Taking an unflinching look at the people behind the labels, Of Our Own Making asks how responsible society is for creating the ‘monsters’ it fears. Three characters flee the shores of Libya; each on their own personal journey, whilst a tabloid reporter awaits them on the beaches of Greece, seeking stories to fit a cynical narrative about the Syrian refugee crisis. Of Our Own Making examines our judgement of perpetrators in light of complex circumstances.
Saif is a man escaping atrocities that he was forced to commit. Amira is travelling across the Mediterranean with her friend Hussan to find a better life for her baby. Parsifal is a lost and lonely boy, neglected in real life and vulnerable online to those who would groom and exploit him. As Parsifal becomes more radicalised, Saif starts to reclaim himself, and Micky, an undercover tabloid reporter, finds the scoop she’s looking for to be more affecting than she’d anticipated.
Against the background of the Chilcot enquiry, the questions around the Iraq war, and the demonisation of immigrants, the meetings of these characters are shaped by the circumstances that have altered them.
Of Our Own Making will be accompanied by free workshops for teenage boys in Wandsworth, inviting young men to devise scenes using physical theatre to explore the circumstances that can make a person vulnerable to online grooming. The workshops will be run by Mark Nightingale, a lead mentor for national organisation A Band of Brothers, movement director Helen Parlor, who was assistant choreographer of the opening ceremony of the 2012 Paralympics, and playwright Jonathan Brown, whose past experience in mentoring boys that have faced forms of exclusion includes working with inmates at HMP Bristol, mentoring excluded boys and as a facilitator for Community Building in Britain.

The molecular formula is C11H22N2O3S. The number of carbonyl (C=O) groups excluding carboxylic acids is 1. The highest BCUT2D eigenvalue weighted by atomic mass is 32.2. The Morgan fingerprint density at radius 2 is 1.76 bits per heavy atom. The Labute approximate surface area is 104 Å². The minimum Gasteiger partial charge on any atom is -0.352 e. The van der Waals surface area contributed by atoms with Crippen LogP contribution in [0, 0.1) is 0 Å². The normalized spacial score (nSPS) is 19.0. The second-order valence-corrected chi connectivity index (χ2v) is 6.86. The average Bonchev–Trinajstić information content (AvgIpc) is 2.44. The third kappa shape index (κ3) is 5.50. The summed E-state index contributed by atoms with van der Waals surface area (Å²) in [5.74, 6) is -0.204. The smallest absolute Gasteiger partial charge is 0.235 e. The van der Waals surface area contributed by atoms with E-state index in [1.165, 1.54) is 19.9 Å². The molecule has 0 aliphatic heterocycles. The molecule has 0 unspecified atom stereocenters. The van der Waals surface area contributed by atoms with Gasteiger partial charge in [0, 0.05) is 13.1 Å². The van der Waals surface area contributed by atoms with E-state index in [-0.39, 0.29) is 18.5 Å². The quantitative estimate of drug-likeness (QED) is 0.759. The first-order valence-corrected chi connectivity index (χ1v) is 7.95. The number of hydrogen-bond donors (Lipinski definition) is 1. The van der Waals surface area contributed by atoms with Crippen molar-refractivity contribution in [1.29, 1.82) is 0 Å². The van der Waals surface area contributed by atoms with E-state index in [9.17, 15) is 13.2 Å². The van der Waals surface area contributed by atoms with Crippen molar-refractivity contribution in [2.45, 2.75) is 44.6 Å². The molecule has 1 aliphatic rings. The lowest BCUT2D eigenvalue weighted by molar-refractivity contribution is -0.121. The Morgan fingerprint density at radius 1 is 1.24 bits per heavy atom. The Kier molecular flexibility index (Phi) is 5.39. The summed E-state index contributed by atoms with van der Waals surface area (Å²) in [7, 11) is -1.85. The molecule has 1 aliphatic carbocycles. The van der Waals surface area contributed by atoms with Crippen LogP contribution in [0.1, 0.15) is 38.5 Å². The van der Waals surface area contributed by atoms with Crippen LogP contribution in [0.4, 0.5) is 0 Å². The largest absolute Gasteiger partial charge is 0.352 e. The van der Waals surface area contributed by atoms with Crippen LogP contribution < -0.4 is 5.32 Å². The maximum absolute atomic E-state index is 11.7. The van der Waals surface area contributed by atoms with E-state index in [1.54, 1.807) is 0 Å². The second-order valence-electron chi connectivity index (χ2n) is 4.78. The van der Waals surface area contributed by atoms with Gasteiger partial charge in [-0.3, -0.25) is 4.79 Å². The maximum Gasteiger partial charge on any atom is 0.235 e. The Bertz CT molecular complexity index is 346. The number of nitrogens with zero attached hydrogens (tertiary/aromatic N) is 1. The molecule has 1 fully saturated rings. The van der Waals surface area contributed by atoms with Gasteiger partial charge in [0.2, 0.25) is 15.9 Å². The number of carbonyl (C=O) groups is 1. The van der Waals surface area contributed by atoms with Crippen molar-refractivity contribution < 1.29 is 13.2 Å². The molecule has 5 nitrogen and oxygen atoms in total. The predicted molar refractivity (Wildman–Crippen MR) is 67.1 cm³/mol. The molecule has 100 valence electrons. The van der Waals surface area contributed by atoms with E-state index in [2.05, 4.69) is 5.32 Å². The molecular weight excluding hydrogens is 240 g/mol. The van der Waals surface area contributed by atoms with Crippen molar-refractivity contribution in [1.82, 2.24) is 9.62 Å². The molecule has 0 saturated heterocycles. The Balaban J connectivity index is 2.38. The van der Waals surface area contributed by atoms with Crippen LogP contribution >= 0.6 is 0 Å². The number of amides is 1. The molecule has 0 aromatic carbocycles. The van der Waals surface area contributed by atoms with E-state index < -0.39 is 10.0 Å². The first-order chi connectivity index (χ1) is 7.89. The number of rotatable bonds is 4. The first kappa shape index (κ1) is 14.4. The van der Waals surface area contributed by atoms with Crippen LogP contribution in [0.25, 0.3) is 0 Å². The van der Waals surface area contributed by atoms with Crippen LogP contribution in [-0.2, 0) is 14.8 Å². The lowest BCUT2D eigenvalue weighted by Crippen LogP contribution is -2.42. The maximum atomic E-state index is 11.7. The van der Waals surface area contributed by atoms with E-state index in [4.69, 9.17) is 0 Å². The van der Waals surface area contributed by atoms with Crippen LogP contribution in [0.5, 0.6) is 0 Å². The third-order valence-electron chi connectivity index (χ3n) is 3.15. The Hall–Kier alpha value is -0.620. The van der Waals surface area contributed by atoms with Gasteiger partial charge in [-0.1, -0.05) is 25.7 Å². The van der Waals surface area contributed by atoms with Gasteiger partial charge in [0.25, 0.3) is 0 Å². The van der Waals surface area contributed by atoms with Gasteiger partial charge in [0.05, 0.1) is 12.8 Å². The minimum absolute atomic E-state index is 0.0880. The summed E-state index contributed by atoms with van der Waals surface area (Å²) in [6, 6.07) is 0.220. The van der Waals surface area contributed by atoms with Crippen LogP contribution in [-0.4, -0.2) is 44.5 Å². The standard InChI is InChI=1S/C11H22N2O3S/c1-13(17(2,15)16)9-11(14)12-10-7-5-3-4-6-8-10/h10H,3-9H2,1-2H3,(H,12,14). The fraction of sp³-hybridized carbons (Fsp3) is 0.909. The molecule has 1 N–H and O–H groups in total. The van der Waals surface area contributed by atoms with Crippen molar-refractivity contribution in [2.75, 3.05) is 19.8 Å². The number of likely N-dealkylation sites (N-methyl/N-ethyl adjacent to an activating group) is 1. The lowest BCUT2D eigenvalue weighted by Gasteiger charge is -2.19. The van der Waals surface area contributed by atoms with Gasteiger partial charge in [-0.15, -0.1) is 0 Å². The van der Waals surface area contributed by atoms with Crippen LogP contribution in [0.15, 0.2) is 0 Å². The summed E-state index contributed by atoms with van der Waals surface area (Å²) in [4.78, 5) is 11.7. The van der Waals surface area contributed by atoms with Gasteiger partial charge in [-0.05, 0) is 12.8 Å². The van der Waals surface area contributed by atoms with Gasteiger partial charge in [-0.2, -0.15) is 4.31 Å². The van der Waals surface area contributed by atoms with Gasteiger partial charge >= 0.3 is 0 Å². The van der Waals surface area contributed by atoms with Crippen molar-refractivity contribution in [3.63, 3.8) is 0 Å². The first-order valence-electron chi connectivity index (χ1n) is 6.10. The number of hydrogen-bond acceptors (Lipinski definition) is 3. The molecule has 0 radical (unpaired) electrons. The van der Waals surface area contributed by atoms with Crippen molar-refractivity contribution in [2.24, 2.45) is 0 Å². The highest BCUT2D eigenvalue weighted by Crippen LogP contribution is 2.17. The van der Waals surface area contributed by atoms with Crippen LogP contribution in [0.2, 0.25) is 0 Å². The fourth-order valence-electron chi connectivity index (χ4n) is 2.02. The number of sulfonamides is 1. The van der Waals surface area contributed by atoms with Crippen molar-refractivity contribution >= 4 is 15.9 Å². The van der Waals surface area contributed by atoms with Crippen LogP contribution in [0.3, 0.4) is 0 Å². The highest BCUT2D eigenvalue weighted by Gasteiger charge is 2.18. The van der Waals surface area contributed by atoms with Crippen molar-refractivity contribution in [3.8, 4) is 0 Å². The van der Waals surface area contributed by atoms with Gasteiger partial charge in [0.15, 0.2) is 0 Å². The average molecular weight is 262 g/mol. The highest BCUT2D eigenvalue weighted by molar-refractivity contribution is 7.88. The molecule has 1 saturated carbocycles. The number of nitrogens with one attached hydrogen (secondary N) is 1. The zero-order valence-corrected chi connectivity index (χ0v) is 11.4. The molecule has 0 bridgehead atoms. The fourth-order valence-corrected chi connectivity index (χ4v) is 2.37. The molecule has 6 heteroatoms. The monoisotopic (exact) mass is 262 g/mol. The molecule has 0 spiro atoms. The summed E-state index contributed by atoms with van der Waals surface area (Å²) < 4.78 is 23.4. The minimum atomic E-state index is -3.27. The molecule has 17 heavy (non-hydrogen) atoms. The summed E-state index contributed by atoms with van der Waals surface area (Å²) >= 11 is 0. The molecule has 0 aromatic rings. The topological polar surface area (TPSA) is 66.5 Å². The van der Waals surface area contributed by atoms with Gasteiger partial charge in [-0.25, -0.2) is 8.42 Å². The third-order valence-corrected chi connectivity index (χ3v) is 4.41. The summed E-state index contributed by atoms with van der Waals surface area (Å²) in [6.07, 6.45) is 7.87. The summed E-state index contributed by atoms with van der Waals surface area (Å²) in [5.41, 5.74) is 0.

The show has been developed with an international team, many of whom have personal connections with the issues in the show. Musician Dirk Campbell (Harry Potter, The Mummy) lost his daughter Anna in March 2018, ten months after she left home to fight Isis. Dirk will be providing an atmospheric soundtrack, and the cast will include Natali Servat, who played the title role in Amnesty International Freedom Of Expression Award-nominated Nazanin’s Story. Natali’s parents were Iranian refugees who fled to Sweden.
Writer and director Jonathan Brown said, “I wrote the play having felt personally affected by the tabloids use of the refugee crisis to stir up fear of immigrants, being deeply saddened by the Bataclan and Nice terrorist attacks, and noticing the tendency toward demonisation of the radicalised or conscripted. I would like the play to spark conversations on these matters, and to keep them going. As the writing progressed, the play called out to also be about masculinity, about male youth vulnerability, suicide, grooming, isolation and a yearning for positive male role models – themes prominent in my life and through my work with excluded boys and prison inmates.”
Of Our Own Making is at Tara Theatre 30th January to 16th February 2019.